rapidly cooling the two or more segments of pipe in a fluid.

14. The method of any one of claims 11-13, wherein the stainless steel alloy is austenitic stainless steel or super austenitic stainless steel.

15. The method of any one of claims 11-14, wherein the composition of the corrosion- resistant cladding comprises one to three layers having a composition comprising the corrosion-resistant alloy.

16. The method of any one of claims 11-15, wherein the corrosion-resistant cladding is 1 mm to 3.5 mm in thickness.

17. The method of any one of claims 11-16, wherein the corrosion-resistant alloy is a Ni alloy or super austenitic stainless steel.

18. The method of any one of claims 11-17, wherein the corrosion-susceptible length of pipe is in a range from 10 mm to 50 mm.

19. The method of any one of claims 11-18, comprising, prior to applying the corrosion- resistant cladding:

machining a recess in the internal surface area portion of each segment of pipe; and applying the corrosion-resistant cladding to one or more of the machined recesses.

20. The method of any one of claims 11-19, wherein the step of applying the corrosion- resistant cladding is performed before the two or more segments of pipe are manufactured.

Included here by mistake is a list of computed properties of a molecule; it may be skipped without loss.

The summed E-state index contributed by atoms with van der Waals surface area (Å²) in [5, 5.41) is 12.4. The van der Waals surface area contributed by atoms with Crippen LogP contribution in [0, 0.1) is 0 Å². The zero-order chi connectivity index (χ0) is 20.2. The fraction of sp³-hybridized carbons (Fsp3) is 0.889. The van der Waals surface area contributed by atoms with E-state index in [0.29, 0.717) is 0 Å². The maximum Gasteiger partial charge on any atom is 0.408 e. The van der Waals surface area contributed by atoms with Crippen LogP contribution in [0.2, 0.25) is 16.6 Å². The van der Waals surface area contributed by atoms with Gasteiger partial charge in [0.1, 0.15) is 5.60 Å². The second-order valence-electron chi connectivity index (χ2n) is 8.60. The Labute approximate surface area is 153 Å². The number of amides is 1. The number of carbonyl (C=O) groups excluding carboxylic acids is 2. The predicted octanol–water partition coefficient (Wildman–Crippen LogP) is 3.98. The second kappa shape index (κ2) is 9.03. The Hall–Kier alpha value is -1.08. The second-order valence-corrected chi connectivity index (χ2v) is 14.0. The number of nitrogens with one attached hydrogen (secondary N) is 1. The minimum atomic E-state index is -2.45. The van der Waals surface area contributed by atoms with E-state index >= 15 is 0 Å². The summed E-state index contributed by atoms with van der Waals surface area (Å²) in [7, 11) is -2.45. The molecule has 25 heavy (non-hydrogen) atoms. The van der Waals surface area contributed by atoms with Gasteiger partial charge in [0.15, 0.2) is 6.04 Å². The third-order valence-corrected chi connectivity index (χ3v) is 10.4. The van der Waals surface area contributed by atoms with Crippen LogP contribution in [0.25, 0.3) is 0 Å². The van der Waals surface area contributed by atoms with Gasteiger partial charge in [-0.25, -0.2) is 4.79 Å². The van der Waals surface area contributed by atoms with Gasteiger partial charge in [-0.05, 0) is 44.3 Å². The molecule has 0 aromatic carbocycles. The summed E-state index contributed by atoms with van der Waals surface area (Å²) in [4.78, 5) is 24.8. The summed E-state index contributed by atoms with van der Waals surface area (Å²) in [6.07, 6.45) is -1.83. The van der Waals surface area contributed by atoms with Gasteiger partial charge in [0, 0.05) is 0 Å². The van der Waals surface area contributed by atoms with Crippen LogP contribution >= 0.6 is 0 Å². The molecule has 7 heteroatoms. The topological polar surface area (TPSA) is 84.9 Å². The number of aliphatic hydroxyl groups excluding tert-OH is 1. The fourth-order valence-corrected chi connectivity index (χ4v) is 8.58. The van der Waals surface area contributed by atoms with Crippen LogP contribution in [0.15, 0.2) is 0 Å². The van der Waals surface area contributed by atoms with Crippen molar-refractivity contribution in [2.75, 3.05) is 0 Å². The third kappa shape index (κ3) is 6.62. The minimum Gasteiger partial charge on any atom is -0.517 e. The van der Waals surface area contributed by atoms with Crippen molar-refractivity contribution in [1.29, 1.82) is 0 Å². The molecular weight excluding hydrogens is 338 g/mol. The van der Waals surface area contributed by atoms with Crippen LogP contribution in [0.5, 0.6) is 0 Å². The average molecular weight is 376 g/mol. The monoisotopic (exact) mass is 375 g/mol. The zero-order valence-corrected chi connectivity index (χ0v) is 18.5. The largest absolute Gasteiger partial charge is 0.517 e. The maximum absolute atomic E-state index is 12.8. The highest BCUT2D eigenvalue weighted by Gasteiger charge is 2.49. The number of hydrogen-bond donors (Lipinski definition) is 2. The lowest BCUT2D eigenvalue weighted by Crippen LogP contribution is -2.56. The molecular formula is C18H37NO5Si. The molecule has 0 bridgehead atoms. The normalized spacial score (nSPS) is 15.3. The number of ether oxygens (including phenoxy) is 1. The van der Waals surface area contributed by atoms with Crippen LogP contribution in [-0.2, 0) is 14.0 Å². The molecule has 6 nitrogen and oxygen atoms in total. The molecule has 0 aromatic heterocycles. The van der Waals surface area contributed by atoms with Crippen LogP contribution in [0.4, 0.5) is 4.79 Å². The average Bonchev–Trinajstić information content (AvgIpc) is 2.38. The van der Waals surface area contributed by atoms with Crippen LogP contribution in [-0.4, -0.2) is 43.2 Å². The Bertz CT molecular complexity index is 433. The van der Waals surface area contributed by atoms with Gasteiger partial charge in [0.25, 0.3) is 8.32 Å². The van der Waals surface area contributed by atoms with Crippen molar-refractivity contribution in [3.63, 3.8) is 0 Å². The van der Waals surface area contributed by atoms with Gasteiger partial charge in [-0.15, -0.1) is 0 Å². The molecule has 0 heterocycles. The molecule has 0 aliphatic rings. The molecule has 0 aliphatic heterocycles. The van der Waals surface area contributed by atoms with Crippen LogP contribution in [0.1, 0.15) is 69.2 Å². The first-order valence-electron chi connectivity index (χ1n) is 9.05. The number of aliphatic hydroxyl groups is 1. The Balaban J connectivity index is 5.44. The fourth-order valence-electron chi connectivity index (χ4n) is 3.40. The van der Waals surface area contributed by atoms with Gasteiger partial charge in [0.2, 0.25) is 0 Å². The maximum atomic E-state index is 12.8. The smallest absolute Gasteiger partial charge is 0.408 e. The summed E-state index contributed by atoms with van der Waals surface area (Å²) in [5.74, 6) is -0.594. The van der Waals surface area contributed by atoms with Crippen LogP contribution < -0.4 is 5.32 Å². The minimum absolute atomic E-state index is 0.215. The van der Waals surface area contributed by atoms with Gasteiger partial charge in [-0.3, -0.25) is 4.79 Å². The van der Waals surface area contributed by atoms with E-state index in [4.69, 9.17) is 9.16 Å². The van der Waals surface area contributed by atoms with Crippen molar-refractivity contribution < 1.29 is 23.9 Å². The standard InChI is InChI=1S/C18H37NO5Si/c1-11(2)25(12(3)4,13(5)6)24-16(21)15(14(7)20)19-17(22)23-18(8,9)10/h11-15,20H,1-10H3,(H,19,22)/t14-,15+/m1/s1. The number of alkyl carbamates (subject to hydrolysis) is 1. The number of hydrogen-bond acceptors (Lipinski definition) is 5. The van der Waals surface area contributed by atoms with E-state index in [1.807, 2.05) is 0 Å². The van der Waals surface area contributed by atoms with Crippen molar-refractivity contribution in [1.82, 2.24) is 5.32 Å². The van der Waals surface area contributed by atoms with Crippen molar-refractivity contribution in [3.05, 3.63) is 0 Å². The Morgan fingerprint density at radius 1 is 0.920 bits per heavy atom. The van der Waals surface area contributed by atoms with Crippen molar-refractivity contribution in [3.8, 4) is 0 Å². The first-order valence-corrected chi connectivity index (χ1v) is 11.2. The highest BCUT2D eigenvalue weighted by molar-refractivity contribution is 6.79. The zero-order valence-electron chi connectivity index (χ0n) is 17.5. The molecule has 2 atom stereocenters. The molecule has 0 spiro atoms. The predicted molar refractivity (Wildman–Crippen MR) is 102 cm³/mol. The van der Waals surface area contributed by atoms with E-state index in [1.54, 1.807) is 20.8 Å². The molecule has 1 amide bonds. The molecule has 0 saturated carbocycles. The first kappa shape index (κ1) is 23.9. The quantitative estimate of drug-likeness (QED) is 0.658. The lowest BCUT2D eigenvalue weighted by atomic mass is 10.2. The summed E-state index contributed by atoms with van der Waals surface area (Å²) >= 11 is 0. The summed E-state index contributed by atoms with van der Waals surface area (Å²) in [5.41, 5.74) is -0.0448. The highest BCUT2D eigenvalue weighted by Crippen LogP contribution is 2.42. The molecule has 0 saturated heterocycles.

21. The method of any one of claims 11-20, wherein the step of applying the corrosion- resistant cladding is performed after the two or more segments of pipe are manufactured.

22. The method of any one of claims 11-21, comprising, following applying the corrosion-resistant alloy, machining a surface of the corrosion-resistant cladding.

23. The method of any one of claims 11-22, wherein at least one of the two or more segments of pipe is a fitting.

24. The method of any one of claims 11-23, wherein the corrosion-resistant alloy is heat treatable.

25. A method of using the corrosion-resistant piping of any one of claims 1-10, the method comprising conducting a fluid through the two or more segments of pipe for at least one month.

26. The method of claim 25, wherein, following the at least one month, the corrosion- resistant piping satisfies criteria set forth by the American Welding Society (AWS) in AWS Dl8. l/Dl8. lM:2009.

27. The method of claim 25 or claim 26, wherein, following the at least one month, a color of a surface oxide on a surface of the corrosion-resistant cladding satisfies criteria set forth by the American Welding Society in AWS D18.2: 1999.

Description:
CORROSION-RESISTANT PIPING AND METHODS OF MANUFACTURING AND

USING THE SAME

CROSS-REFERENCE TO RELATED APPLICATION

This application claims the benefit of U.S. Patent Application No. 15/814,694, filed November 16, 2017, the contents of which are hereby incorporated by reference herein in its entirety. FIELD